Carbonatitic Melts and Their Role in Diamond Formation in the Deep Earth

Carbonatitic high-density fluids and carbonate mineral inclusions in ­lithospheric and sub-lithospheric diamonds reveal comparable compositions to crustal carbonatites and, thus, support the presence of carbonatitic melts to depths of at least the mantle transition zone (~410–660 km depth). Diamonds and high pressure–high temperature (HP–HT) experiments confirm the stability of lower mantle carbonates. Experiments also show that carbonate melts have extremely low viscosity in the upper mantle. Hence, carbonatitic melts may participate in the deep (mantle) carbon cycle and be highly effective metasomatic agents. Deep carbon in the upper mantle can be mobilized by metasomatic carbonatitic melts, which may have become increasingly volumetrically significant since the onset of carbonate subduction (~3 Ga) to the present day.

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Evolution of Carbonatite Magmas in the Upper Mantle and Crust

Carbonatites are the most silica-poor magmas known and are amongst Earth’s most enigmatic igneous rocks. They crystallise to rocks dominated by the carbonate minerals calcite and dolomite. We review models for carbonatite petrogenesis, including direct partial melting of mantle lithologies, exsolution from silica-undersaturated alkali silicate melts, or direct fractionation of carbonated silicate melts to carbonate-rich residual melts. We also briefly discuss carbonatite–mantle wall-rock reactions and other processes at mid- to upper crustal depths, including fenitisation, overprinting by carbohydrothermal fluids, and reaction between carbonatite melt and crustal lithologies.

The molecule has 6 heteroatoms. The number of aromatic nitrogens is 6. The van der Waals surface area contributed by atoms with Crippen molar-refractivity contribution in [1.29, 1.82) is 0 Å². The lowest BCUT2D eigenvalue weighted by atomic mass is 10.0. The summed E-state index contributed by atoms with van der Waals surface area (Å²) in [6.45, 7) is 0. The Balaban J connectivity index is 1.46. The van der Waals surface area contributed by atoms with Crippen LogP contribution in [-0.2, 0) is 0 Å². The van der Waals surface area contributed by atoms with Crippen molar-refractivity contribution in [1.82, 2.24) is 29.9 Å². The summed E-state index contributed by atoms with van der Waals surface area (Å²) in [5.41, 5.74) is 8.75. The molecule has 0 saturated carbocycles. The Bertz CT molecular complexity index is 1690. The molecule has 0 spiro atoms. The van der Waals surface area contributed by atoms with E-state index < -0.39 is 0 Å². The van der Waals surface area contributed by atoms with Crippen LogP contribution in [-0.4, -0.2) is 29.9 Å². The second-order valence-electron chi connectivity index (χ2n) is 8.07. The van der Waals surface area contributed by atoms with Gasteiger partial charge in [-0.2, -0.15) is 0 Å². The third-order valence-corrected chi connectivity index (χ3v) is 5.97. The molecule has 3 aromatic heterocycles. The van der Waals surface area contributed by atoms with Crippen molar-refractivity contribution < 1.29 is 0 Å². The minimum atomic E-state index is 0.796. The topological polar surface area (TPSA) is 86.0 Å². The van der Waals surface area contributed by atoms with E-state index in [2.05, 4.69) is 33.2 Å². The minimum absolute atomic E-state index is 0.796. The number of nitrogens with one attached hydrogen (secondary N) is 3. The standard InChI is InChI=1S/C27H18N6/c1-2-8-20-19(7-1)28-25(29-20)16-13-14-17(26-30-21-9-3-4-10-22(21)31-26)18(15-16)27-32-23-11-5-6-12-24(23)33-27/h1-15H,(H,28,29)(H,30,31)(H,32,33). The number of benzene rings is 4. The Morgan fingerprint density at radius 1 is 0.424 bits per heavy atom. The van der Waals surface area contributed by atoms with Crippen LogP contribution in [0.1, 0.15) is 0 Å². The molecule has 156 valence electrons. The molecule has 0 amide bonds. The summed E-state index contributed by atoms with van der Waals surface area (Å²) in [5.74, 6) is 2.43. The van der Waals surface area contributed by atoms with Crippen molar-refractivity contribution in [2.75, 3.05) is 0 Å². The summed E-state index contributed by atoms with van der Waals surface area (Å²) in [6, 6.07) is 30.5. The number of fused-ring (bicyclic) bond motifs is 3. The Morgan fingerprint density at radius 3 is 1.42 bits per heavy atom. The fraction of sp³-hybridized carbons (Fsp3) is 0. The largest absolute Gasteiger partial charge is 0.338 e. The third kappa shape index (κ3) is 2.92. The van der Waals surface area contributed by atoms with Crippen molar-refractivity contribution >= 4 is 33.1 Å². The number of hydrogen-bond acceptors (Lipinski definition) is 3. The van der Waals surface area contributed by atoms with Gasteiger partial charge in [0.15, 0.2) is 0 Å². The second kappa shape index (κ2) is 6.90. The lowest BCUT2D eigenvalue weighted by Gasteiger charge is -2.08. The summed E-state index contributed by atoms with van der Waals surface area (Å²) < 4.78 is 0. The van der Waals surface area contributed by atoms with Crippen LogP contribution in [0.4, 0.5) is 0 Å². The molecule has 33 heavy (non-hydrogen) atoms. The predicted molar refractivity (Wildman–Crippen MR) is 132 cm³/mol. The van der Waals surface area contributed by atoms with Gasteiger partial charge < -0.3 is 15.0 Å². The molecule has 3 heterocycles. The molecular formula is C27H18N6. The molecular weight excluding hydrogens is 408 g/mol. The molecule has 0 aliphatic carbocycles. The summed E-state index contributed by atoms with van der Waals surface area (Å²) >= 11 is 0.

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Carbonatites: Contrasting, Complex, and Controversial

Carbonatites are unique, enigmatic, and controversial rocks directly sourced from, or evolved from, mantle melts. Mineral proportions and chemical compositions of carbonatites are highly variable and depend on a wide range of processes: melt generation, liquid immiscibility, fractional crystallization, and post-magmatic alteration. Observations of plutonic carbonatites and their surrounding metasomatic rocks (fenites) suggest that carbonatite intrusions and volcanic rocks do not fully represent the true compositions of the parental carbonatite melts and fluids. Carbonatites are enriched in rare elements, such as niobium and rare earths, and may host deposits of these elements. Carbonatites are also important for understanding the carbon cycle and mantle evolution.

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